• very large white resin fillings that keep breaking

    • very large fillings where food is getting caught between the teeth

  • to replace an existing crown that has decay under it​

  • to replace an existing crown to improve the look

  • to replace an existing crown to improve the fit and the gum health

  • to improve to look of a tooth that has turned dark from root canal treatment

 

Dentista now has the CEREC, enabling you to receive same day crowns! To find out more, see our page on this topic here.

 

Crowns can also be placed on implants to replace missing teeth. Read more about implants here

What are crowns made from?

There are several options for dental crowns, each option has pros and cons

  • Pressed All Ceramic: these are the most common. They can be 'bonded' strongly onto your tooth, they generally look the nicest too because they can mimic the 'lifelike' transulcency of natural teeth. They can be one colour with surface staining, or layered with different colours of ceramic

  • Zirconia Ceramic: These are very strong. They can be layered with different colours of ceramic as well. 

  • Gold: Believe it or not gold is actually the best material for crowns! The gold can be very thin (which means less shaving of your tooth), and they fit the teeth very well. They are very strong so are great for people who clench and grind their teeth. Because of the colour, most people opt for back teeth only... although Dr Carla has done some front teeth in gold!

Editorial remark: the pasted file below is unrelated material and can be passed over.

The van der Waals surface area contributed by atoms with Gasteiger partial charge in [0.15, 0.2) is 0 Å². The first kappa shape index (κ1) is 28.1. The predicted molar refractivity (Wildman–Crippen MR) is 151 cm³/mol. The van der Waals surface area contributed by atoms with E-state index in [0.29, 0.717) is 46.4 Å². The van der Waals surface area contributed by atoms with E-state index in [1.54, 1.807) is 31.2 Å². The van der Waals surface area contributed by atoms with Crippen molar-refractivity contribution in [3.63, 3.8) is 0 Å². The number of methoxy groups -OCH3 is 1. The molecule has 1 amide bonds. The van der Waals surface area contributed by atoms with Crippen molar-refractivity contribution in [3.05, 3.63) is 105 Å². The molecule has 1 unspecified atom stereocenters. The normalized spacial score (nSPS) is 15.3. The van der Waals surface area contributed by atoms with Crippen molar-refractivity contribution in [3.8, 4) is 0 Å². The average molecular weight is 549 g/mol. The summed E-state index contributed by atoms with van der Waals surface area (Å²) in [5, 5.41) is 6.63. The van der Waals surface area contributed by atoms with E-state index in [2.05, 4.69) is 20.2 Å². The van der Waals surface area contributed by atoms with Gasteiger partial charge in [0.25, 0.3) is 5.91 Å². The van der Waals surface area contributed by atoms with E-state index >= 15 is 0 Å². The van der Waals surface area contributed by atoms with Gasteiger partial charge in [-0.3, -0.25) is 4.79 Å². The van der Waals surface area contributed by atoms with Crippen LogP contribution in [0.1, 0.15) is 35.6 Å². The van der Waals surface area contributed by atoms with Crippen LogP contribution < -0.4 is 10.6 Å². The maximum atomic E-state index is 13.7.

• Porcelain fused to metal: these were very popular prior to the newer all ceramic and zirconia crowns. They consisted of a substructure of metal, and then veneered with ceramic over the top. These also carry the name full crown veneered which is the private health insurance name for this and is discussed later below. These are very strong, however the veneering ceramic is prone to breaking, and due to the dark metal underneath having to be masked it makes the white ceramic over the top appear lifeless. 

composite crown
Above, dental crown and teeth shaving down a natural tooth

Front Teeth Crowns

Crowns on front teeth before and after see the pic below! 

Front teeth crowns can be used to enhance the appearance and the strength of compromised teeth. As seen in the pic above teeth have to be shaved down to create space for the crown material. If most of the tooth is fillings that keep chipping, shaving the tooth down to place a crown can actually make it stronger. A crowned tooth is never going to be as strong as an restored virgin tooth, but can certainly strengthen teeth that have lots of fillings, as in the case below. How strong are crowns on front teeth really depends on so many factors

  • how much natural tooth is remaining underneath the crown